The Alt-Right’s First Real Political Candidate Went Too Far Right—Even for Many White Nationalists

To hear Paul Nehlen tell it, President Donald Trump is an emasculated sellout, or a “cuck,” in the parlance of the "alt-right" movement that helped the president win office more than a year ago. Nehlen, a Wisconsin congressional candidate taking on House Speaker Paul Ryan, a fellow Republican, doesn’t stop there: He likes to tell his followers on Gab, a small social media site teeming with white supremacist banter, that the president isn’t moving quickly enough to build his proposed wall along the Mexico-U.S. border to keep out undocumented immigrants. Trump, Nehlen insists, doesn’t have the spine to “deport them all.”

“I am the only candidate in Wisconsin's 1st Congressional district who wants a wall so we can deport every illegal alien in this country,” Nehlen boasts to his fans, in between calling U.S. Senator Ted Cruz a “philo-Semitic rat fink” and denouncing the “Twitter f---” that criticize him for making offensive remarks. (Nehlen did not respond to multiple requests for comment on this article.)

Nehlen One of Paul Nehlen's fans mourns his ban from Twitter over hate speech. Twitter

Since launching his once-longshot campaign for presidency, Trump has been a hero of a small but vocal cluster of far-right activists who support white identity politics. They backed Trump’s candidacy as the birth of a broader electoral movement of hard right, white nationalist politics akin to what Marine Le Pen’s recently renamed Rassemblement National party has done in France. But more than two years later, the movement’s most well-known candidate in the 2018 midterm elections is Nehlen, a Trump critic who was recently disowned by the GOP and has been described by the Southern Poverty Law Center as “a defiant mouthpiece for the racist 'alt-right.’”

Nehlen has made the subject of internet censorship—a popular topic among contemporary hate speech practitioners—the central issue of his campaign. He portrays himself as a defender of white Christians and has gained fame on Twitter for tweeting pro-white messages while also attacking Jews. He published in January a list of “Jews” in the media that included several people who were actually non-Jewish people of color. In February, he went on former Klu Klux Klan Grand Wizard David Duke’s radio show, where he claimed that he had noticed patterns in the types of people that were criticizing him, suggesting that they were all Jewish people.

“Poop, incest, and pedophilia. Why are those common themes repeated so often with Jews?” he tweeted at one point.

And Nehlen’s interpretation of Trump’s Southern border wall is downright dystopian. “Armed machine gun turrets every 300 yards,” he told Duke about his vision. “And you can automate those. Anyone who approaches that barrier will be treated as an enemy combatant. Man, woman or child.”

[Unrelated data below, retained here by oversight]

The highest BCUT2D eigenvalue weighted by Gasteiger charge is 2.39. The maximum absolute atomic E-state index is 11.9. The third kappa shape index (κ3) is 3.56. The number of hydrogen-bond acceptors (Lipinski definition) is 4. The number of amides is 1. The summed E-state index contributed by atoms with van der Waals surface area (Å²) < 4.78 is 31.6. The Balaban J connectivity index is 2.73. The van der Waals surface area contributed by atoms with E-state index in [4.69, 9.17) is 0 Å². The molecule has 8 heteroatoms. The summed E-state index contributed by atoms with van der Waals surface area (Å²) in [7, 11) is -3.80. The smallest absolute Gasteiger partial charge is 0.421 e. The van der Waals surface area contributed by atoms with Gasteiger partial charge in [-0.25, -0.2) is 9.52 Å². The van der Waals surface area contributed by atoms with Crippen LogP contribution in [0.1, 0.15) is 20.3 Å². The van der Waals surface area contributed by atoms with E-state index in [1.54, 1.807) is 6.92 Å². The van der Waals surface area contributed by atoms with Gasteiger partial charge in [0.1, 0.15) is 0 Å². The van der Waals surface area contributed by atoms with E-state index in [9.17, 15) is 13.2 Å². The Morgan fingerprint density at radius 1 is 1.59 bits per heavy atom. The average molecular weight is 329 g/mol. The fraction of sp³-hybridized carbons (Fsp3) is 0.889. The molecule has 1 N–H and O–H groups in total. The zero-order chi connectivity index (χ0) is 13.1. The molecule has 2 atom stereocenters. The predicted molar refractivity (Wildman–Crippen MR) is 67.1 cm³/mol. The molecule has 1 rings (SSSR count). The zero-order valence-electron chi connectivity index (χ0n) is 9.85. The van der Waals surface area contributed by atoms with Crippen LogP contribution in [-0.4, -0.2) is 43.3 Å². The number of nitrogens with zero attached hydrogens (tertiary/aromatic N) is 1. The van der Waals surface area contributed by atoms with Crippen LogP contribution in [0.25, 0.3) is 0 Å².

This isn’t the first time Nehlen has tried to unseat Ryan. During the 2016 midterm elections, he rode a motorbike in an ad, showed off his tattoos and challenged Ryan to an arm wrestling match. At the time, he was pro-Trump. Prior to becoming Trump’s campaign strategist, Steve Bannon, then the executive chairman of the alt-right site Breitbart News, backed Nehlen, calling him “David to Paul Ryan's Goliath.” Trump, then a candidate, helped give Nehlen a lift by thanking him on Twitter for his support.

Nehlen went on to lose to Ryan in a landslide in August 2016, taking only 15 percent of the vote. But he left the race as a known quantity, largely because of his affiliations with Trump’s brand.

Nehlen announced a second run for office last summer, this time inheriting much more favorable political odds after Ryan expressed hesitation in seeking reelection. But by then, something in Nehlen’s views had noticeably changed. He veered away from Trump populism and created an online persona for himself much more in line with far-right extremism.

RTS1MERI Speaker of the House Paul Ryan, a Republican from Wisconsin, speaks to the media after a House Republican conference on Capitol Hill in Washington, D.C., on March 6. Ryan has expressed hesitation about running for re-election. REUTERS/Joshua Roberts

In December, he appeared on “Fash the Nation,” a white supremacist podcast. That same month, he campaigned with Bannon for Alabama Senate candidate Roy Moore, who was accused at that point of behaving in a sexually inappropriate manner with a handful of girls when he was in his 30s. He also told Breitbart radio in December that he planned on “shifting the Overton window,” referring to the alt-right strategy of trying to shift the political discussion further to the right to enable more radical politics to penetrate the larger discourse. By the end of the long and turbulent month, Bannon wanted nothing to do with Nehlen. A Bannon adviser told CNN that the Wisconsinite was “dead to us.”